From top: Gabby with fellow presenter Clare Balding; with Lord Coe; with dad Terry Yorath; mum Christine; Gabby in glamour mode, modelling a swimsuit and in a red dress in Strictly Come Dancing; dad Terry in his playing days; Gabby with husband Kenny, a Scottish rugby union international.
GLAMOROUS Gabby Logan, Britain’s best-known female TV sports presenter, comes across on our screens as the classic English rose. However, the blonde beauty has a family history that is truly multi-national. She was born in Leeds to a Welsh international soccer player and his wife, a Yorkshire lass, and is married to a former Scottish rugby union international, Kenny Logan.
But there’s more to Gabby’s pedigree than her UK roots. On her mother’s side she had Irish ancestors who went across the Irish Sea to Leeds in the 19th century. And, through a pair of great great grandparents on her paternal line, she had forebears from Greece and America .
A keen sportswoman when growing up, she represented Wales as a 17-year-old gymnast at the Commonwealth Games in Auckland, New Zealand, in 1990. She was one of the major presenters of the London 2012 Olympics coverage for the BBC and is a fantasy woman for millions of male football fans watching Final Score on Saturday afternoons.
However, though she’s enjoyed huge success in television, Gabby has known her share of tragedy. She lost a younger brother who was only 15 from a fatal heart condition and at the age of 12 she and her parents survived the terrible disaster at Bradford City in 1985 when fire engulfed a wooden stand, claiming 56 lives.
She was born Gabrielle Louise Yorath on 24 April 1973 in Leeds, daughter of Welshman Terry Yorath and his Leeds-born wife, Christine Kay, who were married in Leeds in 1971. At the time, Terry was playing for the then mighty Leeds United team who were First Division champions in the 1973-4 season. The family moved around a lot, including to Vancouver, Canada, as Yorath played for a number of clubs and also won 59 caps for the Wales national team, captaining his country 42 times. After retiring as a player he managed a number of clubs, as well as the Welsh national side.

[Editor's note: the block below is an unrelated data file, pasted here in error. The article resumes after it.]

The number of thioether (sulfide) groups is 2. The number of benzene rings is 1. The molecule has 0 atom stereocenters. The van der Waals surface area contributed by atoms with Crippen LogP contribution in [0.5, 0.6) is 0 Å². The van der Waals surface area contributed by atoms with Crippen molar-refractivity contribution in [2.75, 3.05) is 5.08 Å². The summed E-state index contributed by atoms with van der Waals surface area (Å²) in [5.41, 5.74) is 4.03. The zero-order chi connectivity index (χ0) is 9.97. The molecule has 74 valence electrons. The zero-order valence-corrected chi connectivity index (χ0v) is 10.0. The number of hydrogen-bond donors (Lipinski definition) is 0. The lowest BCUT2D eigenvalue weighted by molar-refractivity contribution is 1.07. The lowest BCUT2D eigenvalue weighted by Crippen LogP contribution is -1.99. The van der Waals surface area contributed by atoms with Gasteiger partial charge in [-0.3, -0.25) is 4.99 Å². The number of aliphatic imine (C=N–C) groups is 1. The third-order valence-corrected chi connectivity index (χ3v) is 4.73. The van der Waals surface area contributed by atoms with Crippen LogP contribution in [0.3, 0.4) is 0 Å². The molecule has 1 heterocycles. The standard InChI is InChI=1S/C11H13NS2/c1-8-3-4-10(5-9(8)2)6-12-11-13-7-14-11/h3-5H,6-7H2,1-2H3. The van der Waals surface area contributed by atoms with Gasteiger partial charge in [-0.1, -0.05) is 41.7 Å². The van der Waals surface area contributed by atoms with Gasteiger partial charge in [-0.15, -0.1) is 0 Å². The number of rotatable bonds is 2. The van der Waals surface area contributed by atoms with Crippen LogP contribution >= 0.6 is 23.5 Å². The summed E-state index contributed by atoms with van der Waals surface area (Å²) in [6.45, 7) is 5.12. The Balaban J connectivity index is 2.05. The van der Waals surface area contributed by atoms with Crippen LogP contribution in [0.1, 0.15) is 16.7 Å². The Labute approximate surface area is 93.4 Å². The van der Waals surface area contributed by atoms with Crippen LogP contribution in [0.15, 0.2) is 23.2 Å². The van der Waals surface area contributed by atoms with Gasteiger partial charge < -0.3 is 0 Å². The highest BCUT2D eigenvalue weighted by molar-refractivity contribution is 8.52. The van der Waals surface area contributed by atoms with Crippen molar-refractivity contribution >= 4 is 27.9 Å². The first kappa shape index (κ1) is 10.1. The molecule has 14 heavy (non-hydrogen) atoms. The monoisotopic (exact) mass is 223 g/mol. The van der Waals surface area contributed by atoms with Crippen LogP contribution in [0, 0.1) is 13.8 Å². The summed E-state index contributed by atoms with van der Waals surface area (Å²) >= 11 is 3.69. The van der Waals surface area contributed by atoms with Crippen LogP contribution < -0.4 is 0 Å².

Gabby’s father was born Terence C. Yorath on 27 March 1950 in Grangetown, Cardiff, son of David Charles Edward Yorath (1918-1999) and Mary Margaretta Sigallias (1918-2004) who were married in 1939, just a few weeks after the outbreak of World War II. Remember the surname of Gabby’s grandmother, Mary Sigallias, because it will crop up later and we shall meet her ancestor, a great great grandfather who brought the name to Wales from Greece in the 1880s.
The Yoraths were in Cardiff for as long as I have been able to trace the family, back into the early 19th century. For much of that time they lived in the poorest parts of the city, close to the docks area, and knew deprivation and poverty. Indeed, a great great grandmother, Clara Yorath, had a desperately sad life.